9.6.1E: ?For the data given in Exercise 6.53, use a \(t\) test to test \(H...
 9.6.2E: ?For the data given in Exercise 6.54, use a \(t\) test to test \(H...
 9.6.3E: (In some of the exercises that follow, we must make assumptions of ...
 9.6.4E: ?In bowling, it is often possible to score well in the first game a...
 9.6.5E: (In some of the exercises that follow, we must make assumptions of ...
 9.6.6E: ?By squaring the binomial expression \(\left[\left(Y_{i}\bar{Y}\ri...
 9.6.7E: (In some of the exercises that follow, we must make assumptions of ...
 9.6.8E: (In some of the exercises that follow, we must make assumptions of ...
 9.6.9E: ?Show that when \(\rho=0\),(a) The points of inflection for the gra...
 9.6.10E: ?In a college health fitness program, let \(X\) equal the weight in...
 9.6.11E: (In some of the exercises that follow, we must make assumptions of ...
 9.6.12E: ?In Exercise 6.55, data are given for horsepower, the time it take...
 9.6.9.61: For the data given in Exercise 6.53, use a t test to test H0: = 0 ...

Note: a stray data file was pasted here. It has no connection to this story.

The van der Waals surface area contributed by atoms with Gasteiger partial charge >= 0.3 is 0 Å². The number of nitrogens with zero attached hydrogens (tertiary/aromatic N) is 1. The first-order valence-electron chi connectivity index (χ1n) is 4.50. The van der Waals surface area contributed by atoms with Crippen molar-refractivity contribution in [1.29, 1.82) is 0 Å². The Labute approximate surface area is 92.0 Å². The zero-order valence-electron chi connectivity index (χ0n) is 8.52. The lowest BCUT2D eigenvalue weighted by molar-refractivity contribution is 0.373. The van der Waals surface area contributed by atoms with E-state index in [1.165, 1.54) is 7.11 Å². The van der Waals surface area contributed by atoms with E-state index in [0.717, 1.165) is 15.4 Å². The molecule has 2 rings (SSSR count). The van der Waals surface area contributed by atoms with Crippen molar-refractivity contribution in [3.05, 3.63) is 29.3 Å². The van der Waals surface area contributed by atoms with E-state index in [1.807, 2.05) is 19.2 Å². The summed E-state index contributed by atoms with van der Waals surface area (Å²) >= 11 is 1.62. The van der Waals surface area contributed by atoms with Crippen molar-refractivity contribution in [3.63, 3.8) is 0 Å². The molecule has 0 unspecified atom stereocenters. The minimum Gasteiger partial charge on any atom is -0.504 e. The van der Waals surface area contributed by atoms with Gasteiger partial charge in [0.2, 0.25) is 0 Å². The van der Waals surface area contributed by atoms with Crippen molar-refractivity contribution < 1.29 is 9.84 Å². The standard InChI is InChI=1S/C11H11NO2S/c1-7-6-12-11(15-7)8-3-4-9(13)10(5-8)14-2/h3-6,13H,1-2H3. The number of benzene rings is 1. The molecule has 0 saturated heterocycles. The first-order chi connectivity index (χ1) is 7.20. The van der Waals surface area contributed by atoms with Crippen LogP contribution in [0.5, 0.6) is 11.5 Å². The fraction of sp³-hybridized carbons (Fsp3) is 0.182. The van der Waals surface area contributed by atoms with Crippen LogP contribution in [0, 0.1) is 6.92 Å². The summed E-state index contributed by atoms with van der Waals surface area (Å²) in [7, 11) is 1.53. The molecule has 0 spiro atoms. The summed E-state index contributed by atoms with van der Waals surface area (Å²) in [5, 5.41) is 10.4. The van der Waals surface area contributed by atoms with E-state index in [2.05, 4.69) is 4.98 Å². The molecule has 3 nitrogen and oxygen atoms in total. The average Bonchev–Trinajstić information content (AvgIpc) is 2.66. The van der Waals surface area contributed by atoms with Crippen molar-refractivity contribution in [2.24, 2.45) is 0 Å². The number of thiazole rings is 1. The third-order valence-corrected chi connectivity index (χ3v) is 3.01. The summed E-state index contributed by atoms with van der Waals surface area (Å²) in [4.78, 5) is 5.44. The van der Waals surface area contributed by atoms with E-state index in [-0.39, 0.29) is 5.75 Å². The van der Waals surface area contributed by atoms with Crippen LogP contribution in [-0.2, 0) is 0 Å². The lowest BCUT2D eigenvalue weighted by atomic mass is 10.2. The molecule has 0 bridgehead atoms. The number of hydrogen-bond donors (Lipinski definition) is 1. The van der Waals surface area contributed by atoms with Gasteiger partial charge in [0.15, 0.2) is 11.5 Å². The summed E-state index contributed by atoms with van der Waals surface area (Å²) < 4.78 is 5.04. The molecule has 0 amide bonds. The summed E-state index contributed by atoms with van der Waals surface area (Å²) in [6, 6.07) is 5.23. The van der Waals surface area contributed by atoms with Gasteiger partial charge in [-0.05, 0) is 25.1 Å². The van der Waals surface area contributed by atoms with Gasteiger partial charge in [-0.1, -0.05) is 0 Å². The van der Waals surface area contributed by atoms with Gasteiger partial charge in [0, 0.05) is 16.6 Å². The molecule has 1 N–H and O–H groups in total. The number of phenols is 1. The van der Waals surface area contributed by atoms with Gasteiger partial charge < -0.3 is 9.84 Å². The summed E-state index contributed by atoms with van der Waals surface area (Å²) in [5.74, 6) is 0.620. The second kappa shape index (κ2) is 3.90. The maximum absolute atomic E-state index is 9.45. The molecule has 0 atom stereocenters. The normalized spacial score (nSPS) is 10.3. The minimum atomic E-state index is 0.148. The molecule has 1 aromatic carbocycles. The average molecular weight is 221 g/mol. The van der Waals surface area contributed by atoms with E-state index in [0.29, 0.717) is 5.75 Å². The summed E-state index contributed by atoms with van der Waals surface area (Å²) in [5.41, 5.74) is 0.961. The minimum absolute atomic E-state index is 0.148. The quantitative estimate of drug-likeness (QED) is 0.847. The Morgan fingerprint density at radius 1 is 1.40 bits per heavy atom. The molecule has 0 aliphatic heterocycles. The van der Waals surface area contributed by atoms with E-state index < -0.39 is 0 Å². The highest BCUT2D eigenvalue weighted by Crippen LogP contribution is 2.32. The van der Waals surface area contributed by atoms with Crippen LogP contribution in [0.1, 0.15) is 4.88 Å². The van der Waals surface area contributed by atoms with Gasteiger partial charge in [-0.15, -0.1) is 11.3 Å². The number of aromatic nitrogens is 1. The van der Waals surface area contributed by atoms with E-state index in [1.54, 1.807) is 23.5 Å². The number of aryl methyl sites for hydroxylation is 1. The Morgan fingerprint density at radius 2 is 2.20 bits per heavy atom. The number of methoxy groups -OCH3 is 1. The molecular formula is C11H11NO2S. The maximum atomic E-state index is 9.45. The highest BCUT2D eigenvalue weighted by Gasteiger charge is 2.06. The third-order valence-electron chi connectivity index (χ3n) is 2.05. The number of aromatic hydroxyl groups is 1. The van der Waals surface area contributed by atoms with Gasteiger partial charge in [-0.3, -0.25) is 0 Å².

9.6.9.62: For the data given in Exercise 6.54, use a t test to test H0: = 0 ...
 9.6.9.63: A random sample of size n = 27 from a bivariate normal distribution...
 9.6.9.64: In bowling, it is often possible to score well in the first game an...
 9.6.9.65: A random sample of size 28 from a bivariate normal distribution yie...
 9.6.9.66: By squaring the binomial expression [(Yi Y) (SxY /s2 x)(xi x)], sho...
 9.6.9.67: To help determine whether gallinules selected their mate on the bas...
 9.6.9.68: In sampling from a bivariate normal distribution, it is true that t...
 9.6.9.69: Show that when = 0, (a) The points of inflection for the graph of t...